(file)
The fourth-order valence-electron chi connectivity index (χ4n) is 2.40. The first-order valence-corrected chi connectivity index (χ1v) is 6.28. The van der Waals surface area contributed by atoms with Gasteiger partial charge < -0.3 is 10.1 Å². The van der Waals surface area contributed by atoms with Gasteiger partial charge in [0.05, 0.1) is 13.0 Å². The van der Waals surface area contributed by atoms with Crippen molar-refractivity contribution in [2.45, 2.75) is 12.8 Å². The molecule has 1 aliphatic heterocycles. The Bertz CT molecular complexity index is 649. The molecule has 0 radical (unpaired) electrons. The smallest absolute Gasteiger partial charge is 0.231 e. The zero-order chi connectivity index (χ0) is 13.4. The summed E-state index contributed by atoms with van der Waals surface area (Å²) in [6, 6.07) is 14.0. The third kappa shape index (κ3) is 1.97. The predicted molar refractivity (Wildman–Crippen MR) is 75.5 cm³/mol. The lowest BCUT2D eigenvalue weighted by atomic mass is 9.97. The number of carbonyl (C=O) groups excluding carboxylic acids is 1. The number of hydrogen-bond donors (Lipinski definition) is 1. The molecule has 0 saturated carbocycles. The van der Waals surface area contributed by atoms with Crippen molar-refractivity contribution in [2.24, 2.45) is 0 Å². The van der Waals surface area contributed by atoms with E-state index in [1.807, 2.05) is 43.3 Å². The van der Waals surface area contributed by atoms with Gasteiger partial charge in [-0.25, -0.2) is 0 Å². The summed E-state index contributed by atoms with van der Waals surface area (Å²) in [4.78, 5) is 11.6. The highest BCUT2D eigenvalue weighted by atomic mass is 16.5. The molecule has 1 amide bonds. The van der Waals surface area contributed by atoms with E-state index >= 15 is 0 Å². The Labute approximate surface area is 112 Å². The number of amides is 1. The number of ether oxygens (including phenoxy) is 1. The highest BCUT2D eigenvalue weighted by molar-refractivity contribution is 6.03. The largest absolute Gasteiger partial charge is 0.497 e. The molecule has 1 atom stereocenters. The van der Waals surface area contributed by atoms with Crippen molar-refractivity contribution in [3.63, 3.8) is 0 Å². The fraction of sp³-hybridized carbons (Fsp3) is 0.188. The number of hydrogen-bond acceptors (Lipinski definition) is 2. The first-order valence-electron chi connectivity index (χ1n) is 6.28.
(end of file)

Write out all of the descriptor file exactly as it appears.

The fourth-order valence-electron chi connectivity index (χ4n) is 2.40. The first-order valence-corrected chi connectivity index (χ1v) is 6.28. The van der Waals surface area contributed by atoms with Gasteiger partial charge < -0.3 is 10.1 Å². The van der Waals surface area contributed by atoms with Gasteiger partial charge in [0.05, 0.1) is 13.0 Å². The van der Waals surface area contributed by atoms with Crippen molar-refractivity contribution in [2.45, 2.75) is 12.8 Å². The molecule has 1 aliphatic heterocycles. The Bertz CT molecular complexity index is 649. The molecule has 0 radical (unpaired) electrons. The smallest absolute Gasteiger partial charge is 0.231 e. The zero-order chi connectivity index (χ0) is 13.4. The summed E-state index contributed by atoms with van der Waals surface area (Å²) in [6, 6.07) is 14.0. The third kappa shape index (κ3) is 1.97. The predicted molar refractivity (Wildman–Crippen MR) is 75.5 cm³/mol. The lowest BCUT2D eigenvalue weighted by atomic mass is 9.97. The number of carbonyl (C=O) groups excluding carboxylic acids is 1. The number of hydrogen-bond donors (Lipinski definition) is 1. The molecule has 0 saturated carbocycles. The van der Waals surface area contributed by atoms with Crippen molar-refractivity contribution in [2.24, 2.45) is 0 Å². The van der Waals surface area contributed by atoms with E-state index in [1.807, 2.05) is 43.3 Å². The van der Waals surface area contributed by atoms with Gasteiger partial charge in [-0.25, -0.2) is 0 Å². The summed E-state index contributed by atoms with van der Waals surface area (Å²) in [4.78, 5) is 11.6. The highest BCUT2D eigenvalue weighted by atomic mass is 16.5. The molecule has 1 amide bonds. The van der Waals surface area contributed by atoms with E-state index >= 15 is 0 Å². The Labute approximate surface area is 112 Å². The number of amides is 1. The number of ether oxygens (including phenoxy) is 1. The highest BCUT2D eigenvalue weighted by molar-refractivity contribution is 6.03. The largest absolute Gasteiger partial charge is 0.497 e. The molecule has 1 atom stereocenters. The van der Waals surface area contributed by atoms with Crippen molar-refractivity contribution in [3.63, 3.8) is 0 Å². The fraction of sp³-hybridized carbons (Fsp3) is 0.188. The number of hydrogen-bond acceptors (Lipinski definition) is 2. The first-order valence-electron chi connectivity index (χ1n) is 6.28.